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Today's Top News
Leaked Memo Exposes Toxic US 'Burn Pit' in Afghanistan
Another 'Agent Orange scenario'?
A recently leaked 2011 Army memo obtained by Danger Room reveals startling negligence by US officials regarding 'burn pits', or toxic waste sites at US bases in Afghanistan.
The leaked memo outlines the “long-term adverse health conditions” for troops breathing in toxic air from military trash burning sites. The adverse health affects have previously been hidden from public knowledge; however, the leaked memo states that high concentrations of dust and burned waste from such burn pits can cause “reduced lung function or exacerbated chronic bronchitis, chronic obstructive pulmonary disease (COPD), asthma, atherosclerosis, or other cardiopulmonary diseases.”
The memo specifically references Bagram airfield's apparently infamous 'burn pit' known by its expansiveness and pungent smell -- a "smoldering barbecue of trash, from busted furniture to human waste, usually manned by Afghan employees who cover their noses and mouths with medical breathing masks," according to Spencer Ackerman at the Danger Room.
The plumes of trash smoke from the 'shit pit' bellow over the base and into the Parwan Province’s "already dust-heavy air".
The Iraq and Afghanistan Veterans of America (IAVA) have collected hundreds of anecdotes from vets pertaining to health problems tied to US burn pits, but claim their grievances have been consistently ignored by the Army.
The leaked memo’s notes that at least 40,000 Service Members and contractors' health has been adversely affected by the toxic chemicals permeating the air and that millions more have served in Iraq and Afghanistan near similar burn pits.
The memo, however, does not mention the countless Afghan servicemen and civilians that have also been exposed to the fumes.
The Bagram pit is where US soldiers from the nearby Parwan detention facility incinerated the Koran, leading to days of rioting.
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Leaked Memo: Afghan ‘Burn Pit’ Could Wreck Troops’ Hearts, Lungs
The cause of the health hazards are given the anodyne names Particulate Matter 10 and Particulate Matter 2.5, a reference to the size in micrometers of the particles’ diameter. Service personnel deployed to Bagram know them by more colloquial names: dust, trash and even feces — all of which are incinerated in “a burn pit” on the base, the memo says, as has been standard practice in Iraq and Afghanistan for a decade.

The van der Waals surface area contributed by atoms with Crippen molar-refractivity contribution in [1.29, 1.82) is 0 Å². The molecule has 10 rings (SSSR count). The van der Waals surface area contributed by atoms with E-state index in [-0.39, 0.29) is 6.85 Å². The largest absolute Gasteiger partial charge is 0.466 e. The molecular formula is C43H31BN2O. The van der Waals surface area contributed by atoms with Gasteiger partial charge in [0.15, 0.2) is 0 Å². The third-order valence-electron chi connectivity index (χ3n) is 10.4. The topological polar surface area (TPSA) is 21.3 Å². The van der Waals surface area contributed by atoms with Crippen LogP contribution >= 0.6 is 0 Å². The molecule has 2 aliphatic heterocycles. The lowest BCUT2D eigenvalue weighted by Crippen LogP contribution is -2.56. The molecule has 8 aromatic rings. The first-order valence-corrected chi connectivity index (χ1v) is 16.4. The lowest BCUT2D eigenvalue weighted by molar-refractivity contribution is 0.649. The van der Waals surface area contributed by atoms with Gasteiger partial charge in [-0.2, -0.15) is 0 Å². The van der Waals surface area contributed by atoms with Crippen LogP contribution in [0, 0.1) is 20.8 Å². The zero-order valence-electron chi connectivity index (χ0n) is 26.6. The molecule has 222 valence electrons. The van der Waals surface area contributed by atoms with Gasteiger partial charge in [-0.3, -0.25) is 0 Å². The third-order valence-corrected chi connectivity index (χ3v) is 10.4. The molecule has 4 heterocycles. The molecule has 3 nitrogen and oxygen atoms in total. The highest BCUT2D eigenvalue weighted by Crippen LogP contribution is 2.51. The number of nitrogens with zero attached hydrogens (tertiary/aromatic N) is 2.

“We don’t want another Agent Orange scenario, where it takes 40 years for the military to admit the stuff was bad and then has to spend all this effort tracking down affected servicemembers.”Accordingly, the health risks were not limited to troops serving at Bagram in 2011, the memo states. The health hazards are an assessment of “air samples taken over approximately the last eight years” at the base.
The memo’s findings contradict years of U.S. military assurances that the burn pits are no big deal. An Army memo from 2008 about the burn pit at Iraq’s giant Balad air base, titled, “Just The Facts,” found “no significant short- or long-term health risks and no elevated cancer risks are likely among personnel”. A 2004 fact sheet from the Pentagon’s deployment health library — and still available on its website — informed troops that the high particulate matter in the air at Bagram “should not cause any long-term health effects.” More recently, in October 2010, a Pentagon epidemiological study found “for nearly all health outcomes measured, the incidence for those health outcomes studied among personnel assigned to locations with documented burn pits and who had returned from deployment, was either lower than, or about the same as, those who had never deployed”.
Over the years, thousands of Iraq and Afghanistan veterans have experienced respiratory and cardiopulmonary problems that they associate with their service. Some have sued military contractors for exposing them to unsafe conditions. For months, Rep. Todd Akin (R-Mo.) has urged the military to create a database of vets suffering neurological or respiratory afflictions, a move that’s winding through the legislative process. But the military has argued it doesn’t have sufficient evidence to associate environmental conditions on the battlefield with long-term health risks — and it argued that months after this memo is dated. [...]
The Iraq and Afghanistan Veterans of America (IAVA) has collected “hundreds” of anecdotes from vets complaining of health problems connected to serving near burn pits. “It’s good to see someone in the military is acknowledging there are going to be long-term problems with burn pits, but it’s disturbing that this memo is more than a year old and it doesn’t seem like the military has done anything about it,” says Tom Tarantino, IAVA’s deputy policy director, who deployed to Iraq in 2005 as an Army captain. “I lived next to a burn pit for six months at Abu Ghraib. You can’t tell me that was OK. That was pretty nasty. While I was there everyone was hacking up weird shit.” [...]
“The acknowledgement that air-sampling data is now indicating that burn pits may pose a risk of chronic illness to our servicemen and women validates the need for the national burn pit registry that I have proposed,” Akin says. Tarantino backs him up: “We don’t want another Agent Orange scenario, where it takes 40 years for the military to admit the stuff was bad and then has to spend all this effort tracking down affected servicemembers.”
For the full report read here.
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